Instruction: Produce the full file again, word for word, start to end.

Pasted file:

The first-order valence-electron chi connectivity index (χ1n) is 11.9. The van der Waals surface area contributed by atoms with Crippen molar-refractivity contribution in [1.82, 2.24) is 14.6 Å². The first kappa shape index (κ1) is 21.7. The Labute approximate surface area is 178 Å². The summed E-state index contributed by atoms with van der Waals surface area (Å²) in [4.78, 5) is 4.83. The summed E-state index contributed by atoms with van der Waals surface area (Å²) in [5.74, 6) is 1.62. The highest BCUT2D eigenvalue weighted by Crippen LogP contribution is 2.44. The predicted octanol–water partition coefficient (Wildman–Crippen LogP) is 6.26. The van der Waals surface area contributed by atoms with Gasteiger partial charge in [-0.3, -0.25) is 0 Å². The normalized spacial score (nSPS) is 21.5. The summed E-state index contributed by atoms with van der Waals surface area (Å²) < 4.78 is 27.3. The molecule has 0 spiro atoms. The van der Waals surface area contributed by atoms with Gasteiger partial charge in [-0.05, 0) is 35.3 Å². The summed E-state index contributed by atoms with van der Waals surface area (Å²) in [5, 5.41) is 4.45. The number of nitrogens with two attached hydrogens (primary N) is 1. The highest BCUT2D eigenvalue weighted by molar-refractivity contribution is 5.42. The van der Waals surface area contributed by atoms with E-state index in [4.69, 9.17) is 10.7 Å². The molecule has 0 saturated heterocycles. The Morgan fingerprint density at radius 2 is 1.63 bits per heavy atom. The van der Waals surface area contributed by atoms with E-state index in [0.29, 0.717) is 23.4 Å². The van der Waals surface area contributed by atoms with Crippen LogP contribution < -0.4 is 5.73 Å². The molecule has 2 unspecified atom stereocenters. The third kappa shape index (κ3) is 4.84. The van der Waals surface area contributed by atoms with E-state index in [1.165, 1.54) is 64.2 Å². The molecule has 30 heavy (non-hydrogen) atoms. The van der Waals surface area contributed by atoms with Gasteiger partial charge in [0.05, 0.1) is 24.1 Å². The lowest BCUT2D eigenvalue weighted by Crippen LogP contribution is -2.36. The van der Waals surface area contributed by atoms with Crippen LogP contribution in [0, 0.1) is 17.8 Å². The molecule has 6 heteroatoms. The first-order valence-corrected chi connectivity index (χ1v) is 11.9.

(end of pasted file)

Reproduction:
The first-order valence-electron chi connectivity index (χ1n) is 11.9. The van der Waals surface area contributed by atoms with Crippen molar-refractivity contribution in [1.82, 2.24) is 14.6 Å². The first kappa shape index (κ1) is 21.7. The Labute approximate surface area is 178 Å². The summed E-state index contributed by atoms with van der Waals surface area (Å²) in [4.78, 5) is 4.83. The summed E-state index contributed by atoms with van der Waals surface area (Å²) in [5.74, 6) is 1.62. The highest BCUT2D eigenvalue weighted by Crippen LogP contribution is 2.44. The predicted octanol–water partition coefficient (Wildman–Crippen LogP) is 6.26. The van der Waals surface area contributed by atoms with Gasteiger partial charge in [-0.3, -0.25) is 0 Å². The normalized spacial score (nSPS) is 21.5. The summed E-state index contributed by atoms with van der Waals surface area (Å²) < 4.78 is 27.3. The molecule has 0 spiro atoms. The van der Waals surface area contributed by atoms with Gasteiger partial charge in [-0.05, 0) is 35.3 Å². The summed E-state index contributed by atoms with van der Waals surface area (Å²) in [5, 5.41) is 4.45. The number of nitrogens with two attached hydrogens (primary N) is 1. The highest BCUT2D eigenvalue weighted by molar-refractivity contribution is 5.42. The van der Waals surface area contributed by atoms with E-state index in [4.69, 9.17) is 10.7 Å². The molecule has 0 saturated heterocycles. The Morgan fingerprint density at radius 2 is 1.63 bits per heavy atom. The van der Waals surface area contributed by atoms with E-state index in [0.29, 0.717) is 23.4 Å². The van der Waals surface area contributed by atoms with Crippen LogP contribution < -0.4 is 5.73 Å². The molecule has 2 unspecified atom stereocenters. The third kappa shape index (κ3) is 4.84. The van der Waals surface area contributed by atoms with E-state index in [1.165, 1.54) is 64.2 Å². The molecule has 30 heavy (non-hydrogen) atoms. The van der Waals surface area contributed by atoms with Gasteiger partial charge in [0.05, 0.1) is 24.1 Å². The lowest BCUT2D eigenvalue weighted by Crippen LogP contribution is -2.36. The van der Waals surface area contributed by atoms with Crippen LogP contribution in [0, 0.1) is 17.8 Å². The molecule has 6 heteroatoms. The first-order valence-corrected chi connectivity index (χ1v) is 11.9.